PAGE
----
To determine the efficacy and adverse events of the administration of angiotensin-converting enzyme inhibitors for the management of preclinical myxomatous mitral valve disease in dogs. A comprehensive search using Pubmed/MEDLINE, LILACS and CAB abstracts databases was performed. Randomised clinical trials that assessed efficacy and adverse events of angiotensin-converting enzyme inhibitors for the management of preclinical myxomatous mitral valve disease in dogs were included. Certainty of evidence was rated using GRADE methods. Four randomised clinical trials were included. While safe, angiotensin-converting enzyme inhibitors administration to dogs with myxomatous mitral valve disease and cardiomegaly results in little to no difference in the risk of development congestive heart failure (high certainty of evidence; relative risk: 1.03; 95% confidence interval: 0.87 to 1.23) and may result in little to no difference in cardiovascular-related (low certainty of evidence; relative risk: 1.01; 95% confidence interval: 0.54 to 1.89) and all-cause mortality (low certainty of evidence; relative risk: 0.93; 95% confidence interval: 0.63 to 1.36). Administration of angiotensin-converting enzyme inhibitors to dogs with myxomatous mitral valve disease without cardiomegaly may result in a reduced risk of congestive heart failure development. However, the range in which the actual effect for this outcome may be, the “margin of error,” indicates it might also increase the risk of congestive heart failure development (low certainty of evidence; relative risk: 0.86; 95% confidence interval: 0.54 to 1.35). Administration of angiotensin-converting enzyme inhibitors to dogs with preclinical myxomatous mitral valve disease and cardiomegaly results in little to no difference in the risk of the development of congestive heart failure and may result in little to no difference in cardiovascular-related and all-cause mortality. The certainty of evidence of the efficacy of angiotensin-converting enzyme inhibitors administration to dogs without cardiomegaly was low.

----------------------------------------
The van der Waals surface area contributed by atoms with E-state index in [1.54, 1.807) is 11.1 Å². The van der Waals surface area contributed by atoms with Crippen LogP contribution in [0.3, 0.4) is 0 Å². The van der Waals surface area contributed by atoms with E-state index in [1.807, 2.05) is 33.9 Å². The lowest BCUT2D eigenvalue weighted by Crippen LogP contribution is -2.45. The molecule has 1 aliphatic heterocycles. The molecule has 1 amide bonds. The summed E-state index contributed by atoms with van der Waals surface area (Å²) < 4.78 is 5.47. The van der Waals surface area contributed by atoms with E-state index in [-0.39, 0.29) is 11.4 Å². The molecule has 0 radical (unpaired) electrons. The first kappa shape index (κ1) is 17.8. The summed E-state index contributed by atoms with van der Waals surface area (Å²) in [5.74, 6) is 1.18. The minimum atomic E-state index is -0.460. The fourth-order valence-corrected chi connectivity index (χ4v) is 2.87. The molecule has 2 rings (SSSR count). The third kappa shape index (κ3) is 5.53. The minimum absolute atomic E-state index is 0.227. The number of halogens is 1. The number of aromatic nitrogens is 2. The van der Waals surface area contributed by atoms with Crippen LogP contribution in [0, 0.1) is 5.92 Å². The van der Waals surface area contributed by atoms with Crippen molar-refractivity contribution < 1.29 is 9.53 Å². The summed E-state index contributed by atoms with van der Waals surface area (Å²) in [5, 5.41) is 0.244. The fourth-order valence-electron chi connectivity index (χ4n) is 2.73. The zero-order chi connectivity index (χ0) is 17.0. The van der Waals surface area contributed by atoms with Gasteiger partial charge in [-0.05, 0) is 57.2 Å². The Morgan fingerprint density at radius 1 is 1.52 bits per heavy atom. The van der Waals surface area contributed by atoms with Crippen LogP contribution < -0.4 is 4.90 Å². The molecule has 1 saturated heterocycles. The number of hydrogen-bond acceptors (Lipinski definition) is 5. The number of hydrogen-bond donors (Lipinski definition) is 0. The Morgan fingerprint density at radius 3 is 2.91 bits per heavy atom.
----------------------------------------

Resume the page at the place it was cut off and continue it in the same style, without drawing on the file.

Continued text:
Angiotensin-converting enzyme inhibitors in preclinical myxomatous mitral valve disease in dogs: systematic review and meta-analysis

Tarducci A.;Zanatta R.;
2021-01-01

Abstract

To determine the efficacy and adverse events of the administration of angiotensin-converting enzyme inhibitors for the management of preclinical myxomatous mitral valve disease in dogs. A comprehensive search using Pubmed/MEDLINE, LILACS and CAB abstracts databases was performed. Randomised clinical trials that assessed efficacy and adverse events of angiotensin-converting enzyme inhibitors for the management of preclinical myxomatous mitral valve disease in dogs were included. Certainty of evidence was rated using GRADE methods. Four randomised clinical trials were included. While safe, angiotensin-converting enzyme inhibitors administration to dogs with myxomatous mitral valve disease and cardiomegaly results in little to no difference in the risk of development congestive heart failure (high certainty of evidence; relative risk: 1.03; 95% confidence interval: 0.87 to 1.23) and may result in little to no difference in cardiovascular-related (low certainty of evidence; relative risk: 1.01; 95% confidence interval: 0.54 to 1.89) and all-cause mortality (low certainty of evidence; relative risk: 0.93; 95% confidence interval: 0.63 to 1.36). Administration of angiotensin-converting enzyme inhibitors to dogs with myxomatous mitral valve disease without cardiomegaly may result in a reduced risk of congestive heart failure development. However, the range in which the actual effect for this outcome may be, the “margin of error,” indicates it might also increase the risk of congestive heart failure development (low certainty of evidence; relative risk: 0.86; 95% confidence interval: 0.54 to 1.35). Administration of angiotensin-converting enzyme inhibitors to dogs with preclinical myxomatous mitral valve disease and cardiomegaly results in little to no difference in the risk of the development of congestive heart failure and may result in little to no difference in cardiovascular-related and all-cause mortality. The certainty of evidence of the efficacy of angiotensin-converting enzyme inhibitors administration to dogs without cardiomegaly was low.
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Donati P.; Tarducci A.; Zanatta R.; Verdier N.; Belerenian G.; Cordero I.; Villalta C.; Franco J.; Tarragona L.
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Utilizza questo identificativo per citare o creare un link a questo documento: https://hdl.handle.net/2318/1836684
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